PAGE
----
Yesterday two major TV networks breached the rules on how to use the new OzTAM catch-up TV data. Nic Christensen breaks down what the numbers mean and how they should be interpreted.
It’s in part a sign of how eager the TV networks were for accurate online audience figures that both Seven and Ten yesterday decided that “close enough is good enough” and unfairly inflated their total TV audience figures.
For those not across the intricacies of the new metric (which I’m about to jump headlong into) Seven and Ten’s sin was to combine the new VPM ratings, which measure the average number of devices watching a program nationally, with the TV ratings, which measure the average television audience in the five major metropolitan cities.
Put simply, they were comparing apples and oranges. Well, to be more accurate it’s more like apples and orange crates that definitely contain fruit and, it’s thought, an unspecified number of oranges, but more on that later.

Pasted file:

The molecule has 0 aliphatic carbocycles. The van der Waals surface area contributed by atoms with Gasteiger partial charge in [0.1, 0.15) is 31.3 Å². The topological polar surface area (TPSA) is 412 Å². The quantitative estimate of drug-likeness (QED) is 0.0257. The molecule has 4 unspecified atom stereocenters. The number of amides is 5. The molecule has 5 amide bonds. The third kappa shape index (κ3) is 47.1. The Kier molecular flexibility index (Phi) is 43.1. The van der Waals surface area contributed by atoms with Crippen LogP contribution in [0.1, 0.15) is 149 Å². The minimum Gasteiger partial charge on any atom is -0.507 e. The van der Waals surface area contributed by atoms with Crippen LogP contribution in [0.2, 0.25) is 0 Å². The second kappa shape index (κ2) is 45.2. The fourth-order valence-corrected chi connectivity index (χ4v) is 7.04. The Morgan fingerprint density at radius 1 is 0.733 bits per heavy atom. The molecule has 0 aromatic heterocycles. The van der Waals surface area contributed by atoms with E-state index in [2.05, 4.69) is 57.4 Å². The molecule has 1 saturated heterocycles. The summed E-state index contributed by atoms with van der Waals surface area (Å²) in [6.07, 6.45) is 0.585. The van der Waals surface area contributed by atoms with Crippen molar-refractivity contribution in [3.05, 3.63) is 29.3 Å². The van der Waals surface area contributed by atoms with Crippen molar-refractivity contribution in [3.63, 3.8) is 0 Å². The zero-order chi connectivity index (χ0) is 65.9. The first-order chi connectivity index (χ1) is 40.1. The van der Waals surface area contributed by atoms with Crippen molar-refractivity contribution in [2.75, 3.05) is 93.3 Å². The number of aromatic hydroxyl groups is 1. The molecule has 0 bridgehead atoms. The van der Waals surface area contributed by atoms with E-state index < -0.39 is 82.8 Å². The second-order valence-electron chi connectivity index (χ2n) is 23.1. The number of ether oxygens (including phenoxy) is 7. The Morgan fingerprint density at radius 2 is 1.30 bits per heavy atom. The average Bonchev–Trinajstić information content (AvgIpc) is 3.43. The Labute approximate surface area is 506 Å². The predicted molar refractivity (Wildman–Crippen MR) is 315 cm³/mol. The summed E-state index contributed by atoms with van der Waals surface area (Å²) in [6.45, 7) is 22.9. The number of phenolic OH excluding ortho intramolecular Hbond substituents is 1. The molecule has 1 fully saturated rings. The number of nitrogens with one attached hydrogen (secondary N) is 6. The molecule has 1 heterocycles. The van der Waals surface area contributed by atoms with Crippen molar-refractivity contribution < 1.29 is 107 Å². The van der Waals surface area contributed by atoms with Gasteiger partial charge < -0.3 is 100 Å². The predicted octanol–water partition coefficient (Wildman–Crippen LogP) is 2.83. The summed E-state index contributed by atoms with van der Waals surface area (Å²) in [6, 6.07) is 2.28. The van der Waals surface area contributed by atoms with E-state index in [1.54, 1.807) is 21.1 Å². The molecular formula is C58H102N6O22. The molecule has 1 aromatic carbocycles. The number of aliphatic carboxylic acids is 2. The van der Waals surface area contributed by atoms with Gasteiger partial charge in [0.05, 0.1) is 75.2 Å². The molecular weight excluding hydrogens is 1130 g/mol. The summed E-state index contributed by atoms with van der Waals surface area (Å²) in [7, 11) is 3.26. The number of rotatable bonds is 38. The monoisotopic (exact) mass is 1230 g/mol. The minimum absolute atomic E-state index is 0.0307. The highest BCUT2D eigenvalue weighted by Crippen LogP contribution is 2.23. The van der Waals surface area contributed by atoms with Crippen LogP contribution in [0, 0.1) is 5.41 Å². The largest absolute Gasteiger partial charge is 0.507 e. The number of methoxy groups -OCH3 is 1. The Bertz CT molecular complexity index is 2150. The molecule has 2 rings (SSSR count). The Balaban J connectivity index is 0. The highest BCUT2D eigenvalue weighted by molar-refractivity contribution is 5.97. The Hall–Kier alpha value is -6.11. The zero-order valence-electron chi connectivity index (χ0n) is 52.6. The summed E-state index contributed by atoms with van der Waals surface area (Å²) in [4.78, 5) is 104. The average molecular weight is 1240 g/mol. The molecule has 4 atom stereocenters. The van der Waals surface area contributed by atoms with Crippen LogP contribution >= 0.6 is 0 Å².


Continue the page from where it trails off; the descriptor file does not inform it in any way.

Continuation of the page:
What is the OzTAM VPM Report?
Put simply the OzTAM Video Player Measurement (VPM) report (it’s difficult to think of a less captivating name for what is a new and interesting metric), referred to by some as, essentially, ‘the digital ratings’, is Australia’s first official metric for viewing internet-delivered TV content.
At the heart of the report is something called the ‘VPM Rating’ which is the average number of devices that played the content throughout a program’s duration.
From the outset, it’s important to note that this number is very different to some of the ‘live stream’ numbers that were being floated by the likes of Seven over the summer with the Australian Open.
Throughout much of January, Seven was highlighting live stream numbers that ranged from 100,000-500,000 a day, but it’s important to recognise that there was no ‘time spent’ or ‘duration’ attached to any of these numbers, meaning that someone who watched a two-hour match and someone who jumped in for 10 seconds counted as same.
More concerning, every time someone reentered the stream or their connection cut out and a new stream started (likely when we’re talking about mobile connections) a new stream was counted.